So what do these fond memories have to do with the Port Isabel Lighthouse?
Basically at 72 feet in height it stood as a landmark beacon of nearing the Queen Isabella Causeway which takes one from land over the water to Padre Island. So we knew that our days of playing on the Island were about to commence when we would get close enough to spot this lighthouse. It would also greet us upon our return.
Of course that lighthouse has more of a history than just being a notable landmark feature in Port Isabel.
- It was one of 16 lighthouses all along the Texas coastline at one time. None of them are still operational and the Port Isabel Lighthouse is the only one open to the public.
- The lighthouse and the land on which it is located comprises the smallest state park in all of Texas standing as it does on slightly less than a acre of land.
- A visitor's center where the Chamber of Commerce is now located was constructed next to it and replicates the lighthouse keeper's lodgings. This is all on a grassy knoll surrounded by streets and the entire area was once known as Fort Polk back in 1846 when General Zachary Taylor and his army troops were fighting with Mexico. A small battle during the Civil War was also fought at this location.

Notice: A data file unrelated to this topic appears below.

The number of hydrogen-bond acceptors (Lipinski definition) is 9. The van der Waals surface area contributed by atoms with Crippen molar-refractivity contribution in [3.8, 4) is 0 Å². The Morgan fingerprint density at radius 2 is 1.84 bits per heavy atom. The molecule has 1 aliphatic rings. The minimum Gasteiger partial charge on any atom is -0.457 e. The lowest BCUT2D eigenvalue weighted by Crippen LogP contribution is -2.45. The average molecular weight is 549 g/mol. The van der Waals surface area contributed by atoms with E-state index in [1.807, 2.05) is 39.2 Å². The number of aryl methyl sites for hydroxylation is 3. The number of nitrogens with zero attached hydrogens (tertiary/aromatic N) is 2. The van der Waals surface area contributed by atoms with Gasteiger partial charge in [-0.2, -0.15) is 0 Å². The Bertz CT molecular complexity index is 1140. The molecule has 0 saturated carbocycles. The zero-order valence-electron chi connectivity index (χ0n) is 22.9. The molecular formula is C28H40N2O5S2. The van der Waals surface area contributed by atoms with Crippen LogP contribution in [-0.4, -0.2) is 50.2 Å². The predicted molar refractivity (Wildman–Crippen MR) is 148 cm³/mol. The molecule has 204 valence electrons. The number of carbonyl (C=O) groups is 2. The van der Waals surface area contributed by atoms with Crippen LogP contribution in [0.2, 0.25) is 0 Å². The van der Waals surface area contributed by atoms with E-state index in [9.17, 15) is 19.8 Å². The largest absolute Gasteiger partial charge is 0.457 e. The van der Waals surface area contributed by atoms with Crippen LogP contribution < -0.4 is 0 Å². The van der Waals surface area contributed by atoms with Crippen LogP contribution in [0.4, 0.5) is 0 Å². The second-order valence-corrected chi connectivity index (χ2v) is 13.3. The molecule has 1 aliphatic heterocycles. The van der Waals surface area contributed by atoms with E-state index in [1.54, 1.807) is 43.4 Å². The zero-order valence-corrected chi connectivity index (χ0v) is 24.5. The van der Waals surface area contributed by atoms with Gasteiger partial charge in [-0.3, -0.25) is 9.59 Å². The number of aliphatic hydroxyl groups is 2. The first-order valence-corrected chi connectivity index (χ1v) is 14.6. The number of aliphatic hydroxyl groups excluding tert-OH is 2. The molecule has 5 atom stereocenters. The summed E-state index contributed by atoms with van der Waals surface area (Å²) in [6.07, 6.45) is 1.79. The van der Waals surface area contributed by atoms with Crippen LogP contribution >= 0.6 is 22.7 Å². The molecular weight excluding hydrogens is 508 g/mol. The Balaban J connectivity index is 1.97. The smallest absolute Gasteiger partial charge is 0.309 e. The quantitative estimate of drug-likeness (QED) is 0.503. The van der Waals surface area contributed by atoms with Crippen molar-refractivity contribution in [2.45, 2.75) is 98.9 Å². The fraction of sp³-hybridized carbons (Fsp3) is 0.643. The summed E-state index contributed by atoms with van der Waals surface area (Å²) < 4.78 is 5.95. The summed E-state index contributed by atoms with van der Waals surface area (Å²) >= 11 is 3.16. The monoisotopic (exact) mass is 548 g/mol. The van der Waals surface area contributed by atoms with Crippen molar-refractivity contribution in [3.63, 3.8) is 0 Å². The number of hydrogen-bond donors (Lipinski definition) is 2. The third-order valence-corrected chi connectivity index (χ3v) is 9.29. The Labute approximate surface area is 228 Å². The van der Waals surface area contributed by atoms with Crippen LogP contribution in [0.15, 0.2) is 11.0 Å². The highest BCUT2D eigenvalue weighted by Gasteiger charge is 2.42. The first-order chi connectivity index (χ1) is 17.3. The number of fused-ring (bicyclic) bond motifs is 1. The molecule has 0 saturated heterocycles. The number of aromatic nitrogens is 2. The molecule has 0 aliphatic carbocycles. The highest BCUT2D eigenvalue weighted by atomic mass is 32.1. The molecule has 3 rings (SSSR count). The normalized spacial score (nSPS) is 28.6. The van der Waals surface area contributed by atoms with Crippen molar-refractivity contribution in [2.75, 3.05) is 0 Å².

- The lighthouse was constructed in 1852 and shined its light helping to safely guide ships until 1905 when it went dark.
Restoration of the building was last completed in the year 2000 and for a small fee one can climb the stairs and see the surrounding sites from this elevated bird's eye view. No admission is charged for active military men and women.
The family in which I grew up and shared these fond memories have now all passed on to the next life, but that lighthouse remains firmly grounded where it has stood for over a century and a half.
Location where Port Isabel Lighthouse is located.
This content is accurate and true to the best of the author’s knowledge and is not meant to substitute for formal and individualized advice from a qualified professional.
© 2012 Peggy Woods